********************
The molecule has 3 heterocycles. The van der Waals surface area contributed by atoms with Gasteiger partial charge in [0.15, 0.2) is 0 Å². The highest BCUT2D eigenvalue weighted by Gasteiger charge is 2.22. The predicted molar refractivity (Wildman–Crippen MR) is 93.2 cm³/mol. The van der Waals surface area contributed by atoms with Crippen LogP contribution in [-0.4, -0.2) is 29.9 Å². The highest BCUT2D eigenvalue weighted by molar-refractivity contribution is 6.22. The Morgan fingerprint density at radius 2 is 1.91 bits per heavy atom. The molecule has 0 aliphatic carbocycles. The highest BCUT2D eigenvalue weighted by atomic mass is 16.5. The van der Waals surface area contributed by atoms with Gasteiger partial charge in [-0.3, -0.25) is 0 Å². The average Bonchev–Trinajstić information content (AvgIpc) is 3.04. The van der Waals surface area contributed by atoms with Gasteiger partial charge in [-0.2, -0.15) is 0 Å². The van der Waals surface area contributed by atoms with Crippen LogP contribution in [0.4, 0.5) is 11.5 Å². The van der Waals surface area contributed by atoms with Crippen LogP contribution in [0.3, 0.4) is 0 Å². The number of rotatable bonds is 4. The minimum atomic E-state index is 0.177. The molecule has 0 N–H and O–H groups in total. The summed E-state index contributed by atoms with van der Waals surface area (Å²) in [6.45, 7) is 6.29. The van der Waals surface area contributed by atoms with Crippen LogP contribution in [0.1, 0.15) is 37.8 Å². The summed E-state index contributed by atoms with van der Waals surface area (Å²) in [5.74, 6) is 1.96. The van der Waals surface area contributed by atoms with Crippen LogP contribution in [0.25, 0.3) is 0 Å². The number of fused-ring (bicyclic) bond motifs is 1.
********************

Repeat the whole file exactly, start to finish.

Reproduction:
The molecule has 3 heterocycles. The van der Waals surface area contributed by atoms with Gasteiger partial charge in [0.15, 0.2) is 0 Å². The highest BCUT2D eigenvalue weighted by Gasteiger charge is 2.22. The predicted molar refractivity (Wildman–Crippen MR) is 93.2 cm³/mol. The van der Waals surface area contributed by atoms with Crippen LogP contribution in [-0.4, -0.2) is 29.9 Å². The highest BCUT2D eigenvalue weighted by molar-refractivity contribution is 6.22. The Morgan fingerprint density at radius 2 is 1.91 bits per heavy atom. The molecule has 0 aliphatic carbocycles. The highest BCUT2D eigenvalue weighted by atomic mass is 16.5. The van der Waals surface area contributed by atoms with Gasteiger partial charge in [-0.3, -0.25) is 0 Å². The average Bonchev–Trinajstić information content (AvgIpc) is 3.04. The van der Waals surface area contributed by atoms with Gasteiger partial charge in [-0.2, -0.15) is 0 Å². The van der Waals surface area contributed by atoms with Crippen LogP contribution in [0.4, 0.5) is 11.5 Å². The van der Waals surface area contributed by atoms with Crippen LogP contribution in [0.3, 0.4) is 0 Å². The number of rotatable bonds is 4. The minimum atomic E-state index is 0.177. The molecule has 0 N–H and O–H groups in total. The summed E-state index contributed by atoms with van der Waals surface area (Å²) in [6.45, 7) is 6.29. The van der Waals surface area contributed by atoms with Crippen LogP contribution in [0.1, 0.15) is 37.8 Å². The summed E-state index contributed by atoms with van der Waals surface area (Å²) in [5.74, 6) is 1.96. The van der Waals surface area contributed by atoms with Crippen LogP contribution in [0.25, 0.3) is 0 Å². The number of fused-ring (bicyclic) bond motifs is 1.